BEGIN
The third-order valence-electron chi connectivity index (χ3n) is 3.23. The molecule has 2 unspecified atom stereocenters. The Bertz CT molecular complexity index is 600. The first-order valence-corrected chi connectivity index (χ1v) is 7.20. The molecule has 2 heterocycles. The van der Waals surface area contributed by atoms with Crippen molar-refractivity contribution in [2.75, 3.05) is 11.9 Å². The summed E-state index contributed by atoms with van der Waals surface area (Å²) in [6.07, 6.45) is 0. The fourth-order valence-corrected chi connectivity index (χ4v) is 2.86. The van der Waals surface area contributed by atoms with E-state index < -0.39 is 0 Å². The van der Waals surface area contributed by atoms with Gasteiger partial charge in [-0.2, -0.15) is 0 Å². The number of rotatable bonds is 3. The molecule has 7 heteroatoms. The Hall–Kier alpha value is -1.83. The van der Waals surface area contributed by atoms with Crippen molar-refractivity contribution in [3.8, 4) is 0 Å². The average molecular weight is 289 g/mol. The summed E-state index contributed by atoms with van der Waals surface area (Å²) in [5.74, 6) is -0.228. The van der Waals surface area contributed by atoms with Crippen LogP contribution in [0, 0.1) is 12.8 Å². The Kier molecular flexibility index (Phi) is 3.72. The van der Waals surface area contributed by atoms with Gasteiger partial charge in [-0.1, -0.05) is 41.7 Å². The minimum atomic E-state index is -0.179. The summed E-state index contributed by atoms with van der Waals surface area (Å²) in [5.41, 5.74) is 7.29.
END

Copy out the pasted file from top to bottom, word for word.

The third-order valence-electron chi connectivity index (χ3n) is 3.23. The molecule has 2 unspecified atom stereocenters. The Bertz CT molecular complexity index is 600. The first-order valence-corrected chi connectivity index (χ1v) is 7.20. The molecule has 2 heterocycles. The van der Waals surface area contributed by atoms with Crippen molar-refractivity contribution in [2.75, 3.05) is 11.9 Å². The summed E-state index contributed by atoms with van der Waals surface area (Å²) in [6.07, 6.45) is 0. The fourth-order valence-corrected chi connectivity index (χ4v) is 2.86. The van der Waals surface area contributed by atoms with E-state index < -0.39 is 0 Å². The van der Waals surface area contributed by atoms with Gasteiger partial charge in [-0.2, -0.15) is 0 Å². The number of rotatable bonds is 3. The molecule has 7 heteroatoms. The Hall–Kier alpha value is -1.83. The van der Waals surface area contributed by atoms with Crippen molar-refractivity contribution in [3.8, 4) is 0 Å². The average molecular weight is 289 g/mol. The summed E-state index contributed by atoms with van der Waals surface area (Å²) in [5.74, 6) is -0.228. The van der Waals surface area contributed by atoms with Crippen LogP contribution in [0, 0.1) is 12.8 Å². The Kier molecular flexibility index (Phi) is 3.72. The van der Waals surface area contributed by atoms with Gasteiger partial charge in [-0.1, -0.05) is 41.7 Å². The minimum atomic E-state index is -0.179. The summed E-state index contributed by atoms with van der Waals surface area (Å²) in [5.41, 5.74) is 7.29.